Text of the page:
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Stephen G. Covell, Japanese Temple Buddhism: Worldliness in a Religion of Renunciation Honolulu: University of Hawai'i Press, 2006, 256 pp. $25.00 paperback, ISBN 978-0-8248-2967-4.
THE DEATH of Japanese Buddhism is well attested. A list of causes usually includes one or more of the following: the temple certification (terauke seido ...) of the Tokugawa period; the widespread attacks on Buddhist temples (haibutsu kishaku ...) in the early Meiji period; the attempts, both internal and external, to purge Buddhism of its supposed superstitious trappings at the turn of the last century; and the popular view of contemporary Buddhism encapsulated in pejorative expressions such as "funerary Buddhism" (soshiki Bukkyo ...) and "profiteering monks" (marumoke bozu ...). Indeed, Buddhism in Japan has been continually bound up in a modernist narrative of decline that has persisted to the current day and has, along with other factors such as the post-war successes of Japanese New Religions, meant an almost complete lack of attention paid to contemporary forms. While dominant memes such as "new Kamakura Buddhism" have received extended critical review, twentieth-century Japanese Buddhism has been almost entirely neglected by scholars, both in Japan and the West.
Enter Stephen Covell's excellent study of post-war Japanese Tendai-to my knowledge, the first full-length treatment of a contemporary Japanese Buddhist sect in either English or Japanese. As the subtitle suggests, a central theory of the book is that contemporary Tendai is caught up in a bind between the "traditional" image of themselves as world-renouncing monks-as seen, for example, in the use of mountain ascetic (kaihogyo ...) imagery in sectarian promotion-and the daily activities of temples promoting this-worldly benefits and conducting funerals. We are presented, then, not with a dead tradition but rather one very much alive and trying to maintain its doctrinal ideals while remaining relevant to the secular lives of parishioners, and, as Covell makes clear, temple priests. The main narrative thread of Temple Buddhism is not decay, but tension-a tension that provides a fascinating variety of materials with which to think not only about Japanese Buddhism, but also about questions in the study of religion more generally.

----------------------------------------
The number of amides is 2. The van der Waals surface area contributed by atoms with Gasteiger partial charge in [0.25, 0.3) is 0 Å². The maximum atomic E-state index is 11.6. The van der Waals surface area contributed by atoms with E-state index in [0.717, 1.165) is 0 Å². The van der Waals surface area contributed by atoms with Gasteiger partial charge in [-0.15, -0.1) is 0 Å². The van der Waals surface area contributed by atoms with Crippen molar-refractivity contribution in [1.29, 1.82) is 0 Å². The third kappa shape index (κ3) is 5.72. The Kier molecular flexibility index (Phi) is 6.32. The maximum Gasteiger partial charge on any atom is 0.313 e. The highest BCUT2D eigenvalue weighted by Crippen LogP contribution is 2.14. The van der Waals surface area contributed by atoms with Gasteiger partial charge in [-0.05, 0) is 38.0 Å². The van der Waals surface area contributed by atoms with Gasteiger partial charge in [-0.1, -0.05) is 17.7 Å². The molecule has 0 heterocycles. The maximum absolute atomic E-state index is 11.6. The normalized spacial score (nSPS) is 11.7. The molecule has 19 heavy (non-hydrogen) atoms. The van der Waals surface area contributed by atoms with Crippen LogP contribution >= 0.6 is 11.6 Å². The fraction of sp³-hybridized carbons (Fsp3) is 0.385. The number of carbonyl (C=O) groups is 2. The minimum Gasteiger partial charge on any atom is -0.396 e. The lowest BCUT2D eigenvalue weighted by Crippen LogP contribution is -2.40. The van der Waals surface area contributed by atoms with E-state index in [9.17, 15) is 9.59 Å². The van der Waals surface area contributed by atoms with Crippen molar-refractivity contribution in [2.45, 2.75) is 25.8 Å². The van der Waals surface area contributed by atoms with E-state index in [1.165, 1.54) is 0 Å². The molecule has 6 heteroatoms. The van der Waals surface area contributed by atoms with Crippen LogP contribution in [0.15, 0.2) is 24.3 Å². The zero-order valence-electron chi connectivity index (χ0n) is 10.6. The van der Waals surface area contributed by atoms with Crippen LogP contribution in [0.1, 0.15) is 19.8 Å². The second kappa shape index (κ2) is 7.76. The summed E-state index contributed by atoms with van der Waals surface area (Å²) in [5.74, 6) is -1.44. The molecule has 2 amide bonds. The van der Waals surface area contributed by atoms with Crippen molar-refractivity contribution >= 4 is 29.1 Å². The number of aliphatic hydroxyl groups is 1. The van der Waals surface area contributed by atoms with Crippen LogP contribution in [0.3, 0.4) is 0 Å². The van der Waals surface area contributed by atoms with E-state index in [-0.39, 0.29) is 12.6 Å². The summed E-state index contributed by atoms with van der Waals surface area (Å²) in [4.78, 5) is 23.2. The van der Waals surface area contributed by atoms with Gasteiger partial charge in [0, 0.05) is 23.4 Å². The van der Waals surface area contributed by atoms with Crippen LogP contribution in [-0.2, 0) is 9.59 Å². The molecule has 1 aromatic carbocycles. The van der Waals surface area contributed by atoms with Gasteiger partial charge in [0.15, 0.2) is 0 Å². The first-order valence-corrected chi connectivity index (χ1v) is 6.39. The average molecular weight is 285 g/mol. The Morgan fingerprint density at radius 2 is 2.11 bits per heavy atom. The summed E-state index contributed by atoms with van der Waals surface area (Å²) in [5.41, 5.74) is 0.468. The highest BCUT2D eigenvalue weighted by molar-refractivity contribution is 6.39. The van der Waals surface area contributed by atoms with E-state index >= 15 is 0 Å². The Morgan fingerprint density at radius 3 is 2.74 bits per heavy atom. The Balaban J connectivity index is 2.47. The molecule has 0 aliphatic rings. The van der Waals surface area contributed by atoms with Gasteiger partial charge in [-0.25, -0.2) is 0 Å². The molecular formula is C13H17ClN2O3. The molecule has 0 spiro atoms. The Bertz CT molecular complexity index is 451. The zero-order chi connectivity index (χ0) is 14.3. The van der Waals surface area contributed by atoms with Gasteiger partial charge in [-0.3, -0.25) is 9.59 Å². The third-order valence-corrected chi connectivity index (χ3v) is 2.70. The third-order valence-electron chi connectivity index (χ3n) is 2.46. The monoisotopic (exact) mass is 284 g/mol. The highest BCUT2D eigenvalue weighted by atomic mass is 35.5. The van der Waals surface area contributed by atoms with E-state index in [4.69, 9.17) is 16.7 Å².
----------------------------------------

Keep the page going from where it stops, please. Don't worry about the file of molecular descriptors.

By eschewing the premise that contemporary Buddhism in Japan is not "really Buddhist," Covell is able to fruitfully explore a number of significant issues confronting not only Tendai but all of the Buddhist sects. These issues include the economic effects of land reform measures after World War Two, urbanization, shifting demographics, shrinking families, institutional structures imposed by the Religious Corporations Law (shukyo hojinho ...), changes in community organization, the rise of the funeral industry, and new patterns of religious affiliation and expression. As such, we are provided with a number of subjects not commonly covered in the study of Buddhism, including questions of taxation, formalization of fees for religious services, issues surrounding temple families, concerns over priestly training and succession, and attempts to redefine temple affiliation.
Space does not permit a detailed summary of all the chapters, but I would like to touch on a couple of topics in the book that add new dimensions to our understanding of contemporary Tendai. In Chapter Three, Covell details Tendai's "Light Up Your Corner Movement" (ichigu o terasu undo ...), a movement initially founded by priests in Tokyo to spread Tendai teachings but was later adopted by sect leaders to promote Tendai identity, strengthen parishioner involvement, and combat what were seen as the social ills of modernization. Similar to popularizing activities started by all the major sects in the 1960s and 1970s, such movements were mobilized in part to combat what was seen as the threat posed by the New Religions and to respond to the needs of an increasingly industrialized and commercialized society. …